Any release of information must go through an approval process that includes checking that privacy and confidentiality of data is maintained. Once a visualisation is approved, it is moved into a pre-release area.
Approved visualisations are then transferred to the Tableau Server that exists on their external environment, creating an extra layer of security between data and output.
To support public delivery of visualisations, unlimited guest account privileges are available on the external Server environment, but they have also created a restricted embargo environment allowing visualisations to be publicly shared with access given to selected stakeholders and the media prior to their official launch. And this has no limitations on user numbers due to their core-based license.
The resulting data visualisation provide improved access to data and information on alcohol, tobacco and illicit drugs, health expenditure, obesity, palliative-care related hospitalisations and homelessness services – just to name a few.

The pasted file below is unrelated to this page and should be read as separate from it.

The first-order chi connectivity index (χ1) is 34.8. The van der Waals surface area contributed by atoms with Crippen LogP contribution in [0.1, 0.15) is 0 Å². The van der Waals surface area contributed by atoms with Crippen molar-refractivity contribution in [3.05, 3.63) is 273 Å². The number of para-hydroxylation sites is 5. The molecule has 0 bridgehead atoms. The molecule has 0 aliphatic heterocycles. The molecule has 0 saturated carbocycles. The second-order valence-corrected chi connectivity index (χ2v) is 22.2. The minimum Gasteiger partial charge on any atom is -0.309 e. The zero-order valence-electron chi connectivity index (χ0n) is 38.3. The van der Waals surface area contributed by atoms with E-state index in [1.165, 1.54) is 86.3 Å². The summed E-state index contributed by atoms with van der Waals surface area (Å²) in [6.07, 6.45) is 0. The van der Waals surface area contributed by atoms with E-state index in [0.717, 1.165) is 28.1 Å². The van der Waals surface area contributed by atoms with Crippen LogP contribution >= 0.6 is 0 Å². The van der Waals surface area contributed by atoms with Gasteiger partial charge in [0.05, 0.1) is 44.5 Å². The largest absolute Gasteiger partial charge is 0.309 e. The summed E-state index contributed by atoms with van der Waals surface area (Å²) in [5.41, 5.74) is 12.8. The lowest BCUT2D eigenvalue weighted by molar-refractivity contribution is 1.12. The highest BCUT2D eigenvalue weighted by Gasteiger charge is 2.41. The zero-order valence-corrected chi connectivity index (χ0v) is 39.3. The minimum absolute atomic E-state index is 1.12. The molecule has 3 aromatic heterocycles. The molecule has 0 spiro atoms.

The AIHW has recently reached a significant milestone with over 1,000 interactive visualisations made available to the public in under 18 months of implementing this environment. This provides an example of how the AIHW is supporting the Australian Government’s open data agenda and recognises the impact this can have in improving the health and welfare of Australians.
AIHW is the perfect example of how software and systems, combined with internal data governance models, can facilitate bridging the gap between security and public engagement.
Governance is required for tools as well as data